Warsaw takes over Russia-built compound to give to Ukraine

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Polish security team guarding entrance to a compound that had been used by Soviet-era and Russian diplomats and businessmen and is being claimed back by the city of Warsaw with the intention to make it available to the Ukrainian community in Warsaw, Poland, on Monday, April 11, 2022. For years Moscow has been refusing to return the popularly nicknamed "spy compound" amid a complicated legal procedure, but Warsaw authorities intensified the return process after Russia waged war on Poland's neighbor Ukraine on Feb. 24. (AP Photo/Czarek Sokolowski)

WARSAW – A disputed compound in the Polish capital of Warsaw administered by Russia’s diplomatic mission is being taken over by the city and will be made available to the Ukrainian community, the mayor said Monday.

Mayor Rafal Trzaskowski was at the site early Monday and said a bailiff had entered the two apparently empty, fenced buildings, nicknamed “Spyville” by Warsaw residents, to check on their condition and to mark them as seized by the city.

Trzaskowski said Warsaw was getting back the compound “unlawfully” occupied by Russia. Last month he said Russia's Feb. 24 invasion of Ukraine added urgency to the decades-long procedure.

“It is very symbolic that we are closing this procedure of many years now, at the time of Russia’s aggression” against Ukraine, Trzaskowski said on Twitter.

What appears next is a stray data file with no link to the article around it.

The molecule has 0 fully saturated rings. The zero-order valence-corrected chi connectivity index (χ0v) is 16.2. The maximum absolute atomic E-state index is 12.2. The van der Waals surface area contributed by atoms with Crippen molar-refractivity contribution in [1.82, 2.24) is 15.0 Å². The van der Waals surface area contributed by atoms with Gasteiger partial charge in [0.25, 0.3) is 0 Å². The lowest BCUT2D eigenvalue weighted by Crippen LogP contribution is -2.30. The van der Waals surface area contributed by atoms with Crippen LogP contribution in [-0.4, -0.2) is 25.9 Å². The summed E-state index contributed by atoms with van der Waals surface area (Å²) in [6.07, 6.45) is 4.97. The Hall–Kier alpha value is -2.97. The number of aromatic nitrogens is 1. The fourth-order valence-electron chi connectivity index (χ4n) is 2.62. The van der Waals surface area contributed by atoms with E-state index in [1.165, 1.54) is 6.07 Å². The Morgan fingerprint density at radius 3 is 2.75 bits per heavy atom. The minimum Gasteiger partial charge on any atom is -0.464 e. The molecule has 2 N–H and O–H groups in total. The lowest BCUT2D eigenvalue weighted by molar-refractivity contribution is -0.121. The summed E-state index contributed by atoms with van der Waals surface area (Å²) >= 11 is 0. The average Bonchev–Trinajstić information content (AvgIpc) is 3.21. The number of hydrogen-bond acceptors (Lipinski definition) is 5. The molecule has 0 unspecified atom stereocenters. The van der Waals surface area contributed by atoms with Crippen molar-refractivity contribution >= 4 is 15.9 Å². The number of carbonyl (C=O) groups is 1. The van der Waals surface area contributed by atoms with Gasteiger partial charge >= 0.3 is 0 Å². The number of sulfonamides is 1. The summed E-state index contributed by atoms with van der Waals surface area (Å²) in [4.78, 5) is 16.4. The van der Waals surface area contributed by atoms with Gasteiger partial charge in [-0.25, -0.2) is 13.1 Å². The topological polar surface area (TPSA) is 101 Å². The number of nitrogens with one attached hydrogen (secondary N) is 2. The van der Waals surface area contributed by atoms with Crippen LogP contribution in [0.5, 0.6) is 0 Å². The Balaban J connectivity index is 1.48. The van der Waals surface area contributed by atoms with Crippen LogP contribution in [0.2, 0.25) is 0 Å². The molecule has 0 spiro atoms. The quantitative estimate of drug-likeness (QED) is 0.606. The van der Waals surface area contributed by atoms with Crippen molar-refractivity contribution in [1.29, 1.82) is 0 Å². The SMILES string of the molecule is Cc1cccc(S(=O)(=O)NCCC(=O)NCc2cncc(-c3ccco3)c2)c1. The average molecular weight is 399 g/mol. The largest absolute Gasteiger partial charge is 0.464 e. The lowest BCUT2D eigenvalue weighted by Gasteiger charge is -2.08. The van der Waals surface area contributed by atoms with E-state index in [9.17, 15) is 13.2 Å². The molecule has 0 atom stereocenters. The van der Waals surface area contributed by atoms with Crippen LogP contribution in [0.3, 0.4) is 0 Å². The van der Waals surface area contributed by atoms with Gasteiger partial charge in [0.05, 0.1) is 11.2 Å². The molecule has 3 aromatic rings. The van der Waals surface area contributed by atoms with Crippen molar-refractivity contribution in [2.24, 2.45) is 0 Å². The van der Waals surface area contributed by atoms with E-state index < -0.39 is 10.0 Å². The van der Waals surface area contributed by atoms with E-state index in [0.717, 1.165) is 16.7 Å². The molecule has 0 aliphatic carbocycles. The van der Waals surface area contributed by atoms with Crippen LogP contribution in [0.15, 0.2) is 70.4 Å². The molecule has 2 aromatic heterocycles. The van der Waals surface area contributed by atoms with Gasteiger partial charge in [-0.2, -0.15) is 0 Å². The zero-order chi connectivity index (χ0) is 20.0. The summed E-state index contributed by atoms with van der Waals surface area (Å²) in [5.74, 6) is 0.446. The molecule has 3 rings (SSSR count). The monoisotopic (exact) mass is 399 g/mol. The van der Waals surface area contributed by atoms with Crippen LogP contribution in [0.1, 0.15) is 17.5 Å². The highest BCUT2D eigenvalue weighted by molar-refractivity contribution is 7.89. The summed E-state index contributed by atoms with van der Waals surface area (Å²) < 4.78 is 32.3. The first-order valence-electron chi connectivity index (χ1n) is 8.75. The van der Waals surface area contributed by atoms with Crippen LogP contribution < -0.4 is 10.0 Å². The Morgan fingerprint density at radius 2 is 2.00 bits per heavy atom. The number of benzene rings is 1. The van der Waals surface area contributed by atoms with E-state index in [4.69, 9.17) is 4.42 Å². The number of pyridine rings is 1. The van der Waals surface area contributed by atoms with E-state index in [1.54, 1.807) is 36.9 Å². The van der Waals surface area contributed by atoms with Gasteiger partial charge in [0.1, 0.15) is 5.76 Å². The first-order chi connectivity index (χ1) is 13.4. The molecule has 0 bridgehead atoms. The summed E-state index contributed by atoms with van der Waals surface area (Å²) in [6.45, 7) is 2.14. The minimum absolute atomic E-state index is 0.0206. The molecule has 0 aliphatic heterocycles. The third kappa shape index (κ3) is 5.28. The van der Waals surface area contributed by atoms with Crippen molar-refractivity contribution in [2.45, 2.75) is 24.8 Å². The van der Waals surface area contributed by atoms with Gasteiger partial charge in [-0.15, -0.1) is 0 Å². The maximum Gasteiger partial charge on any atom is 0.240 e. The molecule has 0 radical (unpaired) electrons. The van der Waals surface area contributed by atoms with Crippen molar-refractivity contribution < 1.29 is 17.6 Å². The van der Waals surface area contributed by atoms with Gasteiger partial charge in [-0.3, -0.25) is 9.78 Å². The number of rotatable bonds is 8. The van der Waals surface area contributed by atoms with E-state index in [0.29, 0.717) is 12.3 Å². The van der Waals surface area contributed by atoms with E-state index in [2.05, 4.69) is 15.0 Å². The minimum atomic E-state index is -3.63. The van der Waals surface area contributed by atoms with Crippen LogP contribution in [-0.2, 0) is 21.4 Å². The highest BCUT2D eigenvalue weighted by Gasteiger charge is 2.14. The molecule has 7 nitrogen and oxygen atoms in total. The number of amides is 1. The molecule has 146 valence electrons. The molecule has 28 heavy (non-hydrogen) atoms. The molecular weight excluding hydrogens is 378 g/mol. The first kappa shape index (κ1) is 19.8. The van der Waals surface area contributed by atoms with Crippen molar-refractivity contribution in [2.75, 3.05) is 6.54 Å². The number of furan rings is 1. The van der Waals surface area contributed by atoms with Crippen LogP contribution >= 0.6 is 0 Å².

Ukraine's ambassador, Andrii Deshchytsia, told Poland’s state news agency PAP that Ukraine will file to lease the compound, which could be used for a school or a Ukrainian culture center.

One of Trzaskowski's proposals for the 100-odd apartments there is to accommodate war refugees from Ukraine. More than 2.6 million of them have crossed into Poland since the Russian invasion began.

Photos from the inside the buildings were published later Monday by the Onet.pl news portal. They showed peeling paint, broken glass on the floor and torn-out flooring.

Russia’s Embassy, which had the tall apartment blocks built in the 1970s on land obtained from the city, has been refusing court orders to pay to lease the land or hand it over.

Once busy, the buildings became empty in the 1990s, after Poland shed its communist rule and Soviet Union's dominance in 1989, and after the Soviet Union itself dissolved in 1991.

Ever since, Poland has been saying that the contract for the lease of the plot of land had expired and demanded that it be returned. But its gates remained closed and guarded.

Russia’s diplomatic and business missions have much more property in Poland than Poland has in Russia, which is in violation of reciprocity rules, according to Poland’s Foreign Ministry.

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